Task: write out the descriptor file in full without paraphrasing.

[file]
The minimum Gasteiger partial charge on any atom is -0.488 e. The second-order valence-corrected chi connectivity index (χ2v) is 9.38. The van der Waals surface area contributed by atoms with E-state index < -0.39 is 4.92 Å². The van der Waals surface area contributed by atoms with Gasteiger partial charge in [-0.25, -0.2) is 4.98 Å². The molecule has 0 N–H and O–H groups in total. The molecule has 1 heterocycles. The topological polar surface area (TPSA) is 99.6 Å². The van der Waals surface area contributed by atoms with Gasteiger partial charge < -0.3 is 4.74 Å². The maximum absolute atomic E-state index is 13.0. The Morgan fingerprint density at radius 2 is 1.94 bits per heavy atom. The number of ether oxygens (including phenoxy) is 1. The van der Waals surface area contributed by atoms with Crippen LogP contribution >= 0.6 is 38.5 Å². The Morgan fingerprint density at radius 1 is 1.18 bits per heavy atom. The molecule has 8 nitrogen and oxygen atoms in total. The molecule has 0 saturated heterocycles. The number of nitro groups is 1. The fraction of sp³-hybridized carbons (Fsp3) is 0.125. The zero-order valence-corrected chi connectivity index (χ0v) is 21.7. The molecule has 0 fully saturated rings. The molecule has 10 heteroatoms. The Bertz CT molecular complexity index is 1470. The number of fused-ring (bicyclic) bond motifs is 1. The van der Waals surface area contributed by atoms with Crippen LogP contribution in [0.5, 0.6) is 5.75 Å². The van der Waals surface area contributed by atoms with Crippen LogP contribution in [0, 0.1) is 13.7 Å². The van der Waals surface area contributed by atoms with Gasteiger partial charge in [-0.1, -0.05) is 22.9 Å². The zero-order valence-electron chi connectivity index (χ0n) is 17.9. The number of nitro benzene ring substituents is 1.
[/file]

The minimum Gasteiger partial charge on any atom is -0.488 e. The second-order valence-corrected chi connectivity index (χ2v) is 9.38. The van der Waals surface area contributed by atoms with E-state index < -0.39 is 4.92 Å². The van der Waals surface area contributed by atoms with Gasteiger partial charge in [-0.25, -0.2) is 4.98 Å². The molecule has 0 N–H and O–H groups in total. The molecule has 1 heterocycles. The topological polar surface area (TPSA) is 99.6 Å². The van der Waals surface area contributed by atoms with Gasteiger partial charge < -0.3 is 4.74 Å². The maximum absolute atomic E-state index is 13.0. The Morgan fingerprint density at radius 2 is 1.94 bits per heavy atom. The number of ether oxygens (including phenoxy) is 1. The van der Waals surface area contributed by atoms with Crippen LogP contribution >= 0.6 is 38.5 Å². The Morgan fingerprint density at radius 1 is 1.18 bits per heavy atom. The molecule has 8 nitrogen and oxygen atoms in total. The molecule has 0 saturated heterocycles. The number of nitro groups is 1. The fraction of sp³-hybridized carbons (Fsp3) is 0.125. The zero-order valence-corrected chi connectivity index (χ0v) is 21.7. The molecule has 0 fully saturated rings. The molecule has 10 heteroatoms. The Bertz CT molecular complexity index is 1470. The number of fused-ring (bicyclic) bond motifs is 1. The van der Waals surface area contributed by atoms with Crippen LogP contribution in [0.5, 0.6) is 5.75 Å². The van der Waals surface area contributed by atoms with Crippen LogP contribution in [0, 0.1) is 13.7 Å². The van der Waals surface area contributed by atoms with Gasteiger partial charge in [-0.1, -0.05) is 22.9 Å². The zero-order valence-electron chi connectivity index (χ0n) is 17.9. The number of nitro benzene ring substituents is 1.